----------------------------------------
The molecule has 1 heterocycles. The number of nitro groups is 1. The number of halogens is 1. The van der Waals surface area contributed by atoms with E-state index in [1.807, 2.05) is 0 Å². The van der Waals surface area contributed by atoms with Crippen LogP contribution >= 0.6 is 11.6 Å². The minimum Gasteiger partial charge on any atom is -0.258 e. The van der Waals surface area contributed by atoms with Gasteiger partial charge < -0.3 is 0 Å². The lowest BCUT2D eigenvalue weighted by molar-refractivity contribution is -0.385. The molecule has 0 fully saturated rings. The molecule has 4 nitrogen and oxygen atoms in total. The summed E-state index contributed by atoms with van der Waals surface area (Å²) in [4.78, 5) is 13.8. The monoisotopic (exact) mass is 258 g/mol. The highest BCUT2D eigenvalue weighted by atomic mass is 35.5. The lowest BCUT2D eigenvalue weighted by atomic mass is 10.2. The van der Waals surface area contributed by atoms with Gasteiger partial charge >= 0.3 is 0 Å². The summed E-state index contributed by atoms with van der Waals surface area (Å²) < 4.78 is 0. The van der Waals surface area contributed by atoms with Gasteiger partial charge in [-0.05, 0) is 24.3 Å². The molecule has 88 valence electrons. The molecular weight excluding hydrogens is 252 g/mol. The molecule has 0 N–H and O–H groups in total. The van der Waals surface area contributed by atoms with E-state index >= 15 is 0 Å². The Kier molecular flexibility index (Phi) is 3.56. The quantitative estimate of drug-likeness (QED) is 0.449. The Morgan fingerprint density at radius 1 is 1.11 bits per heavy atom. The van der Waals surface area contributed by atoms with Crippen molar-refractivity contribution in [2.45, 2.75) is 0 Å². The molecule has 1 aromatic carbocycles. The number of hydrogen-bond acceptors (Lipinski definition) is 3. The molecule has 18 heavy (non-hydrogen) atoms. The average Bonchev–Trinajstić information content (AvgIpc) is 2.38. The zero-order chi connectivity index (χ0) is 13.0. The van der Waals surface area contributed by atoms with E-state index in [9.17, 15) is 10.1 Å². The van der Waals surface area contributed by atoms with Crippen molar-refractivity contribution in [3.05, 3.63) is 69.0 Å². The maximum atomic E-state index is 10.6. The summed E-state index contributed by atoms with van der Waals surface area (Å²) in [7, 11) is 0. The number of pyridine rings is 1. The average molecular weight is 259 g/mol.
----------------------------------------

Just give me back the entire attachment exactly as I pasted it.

The molecule has 1 heterocycles. The number of nitro groups is 1. The number of halogens is 1. The van der Waals surface area contributed by atoms with E-state index in [1.807, 2.05) is 0 Å². The van der Waals surface area contributed by atoms with Crippen LogP contribution >= 0.6 is 11.6 Å². The minimum Gasteiger partial charge on any atom is -0.258 e. The van der Waals surface area contributed by atoms with Gasteiger partial charge < -0.3 is 0 Å². The lowest BCUT2D eigenvalue weighted by molar-refractivity contribution is -0.385. The molecule has 0 fully saturated rings. The molecule has 4 nitrogen and oxygen atoms in total. The summed E-state index contributed by atoms with van der Waals surface area (Å²) in [4.78, 5) is 13.8. The monoisotopic (exact) mass is 258 g/mol. The highest BCUT2D eigenvalue weighted by atomic mass is 35.5. The lowest BCUT2D eigenvalue weighted by atomic mass is 10.2. The van der Waals surface area contributed by atoms with Gasteiger partial charge >= 0.3 is 0 Å². The summed E-state index contributed by atoms with van der Waals surface area (Å²) < 4.78 is 0. The van der Waals surface area contributed by atoms with Gasteiger partial charge in [-0.05, 0) is 24.3 Å². The molecule has 88 valence electrons. The molecular weight excluding hydrogens is 252 g/mol. The molecule has 0 N–H and O–H groups in total. The van der Waals surface area contributed by atoms with E-state index >= 15 is 0 Å². The Kier molecular flexibility index (Phi) is 3.56. The quantitative estimate of drug-likeness (QED) is 0.449. The Morgan fingerprint density at radius 1 is 1.11 bits per heavy atom. The van der Waals surface area contributed by atoms with Crippen molar-refractivity contribution in [2.45, 2.75) is 0 Å². The molecule has 1 aromatic carbocycles. The number of hydrogen-bond acceptors (Lipinski definition) is 3. The molecule has 18 heavy (non-hydrogen) atoms. The average Bonchev–Trinajstić information content (AvgIpc) is 2.38. The zero-order chi connectivity index (χ0) is 13.0. The van der Waals surface area contributed by atoms with E-state index in [9.17, 15) is 10.1 Å². The van der Waals surface area contributed by atoms with Crippen molar-refractivity contribution in [3.05, 3.63) is 69.0 Å². The maximum atomic E-state index is 10.6. The summed E-state index contributed by atoms with van der Waals surface area (Å²) in [7, 11) is 0. The number of pyridine rings is 1. The average molecular weight is 259 g/mol.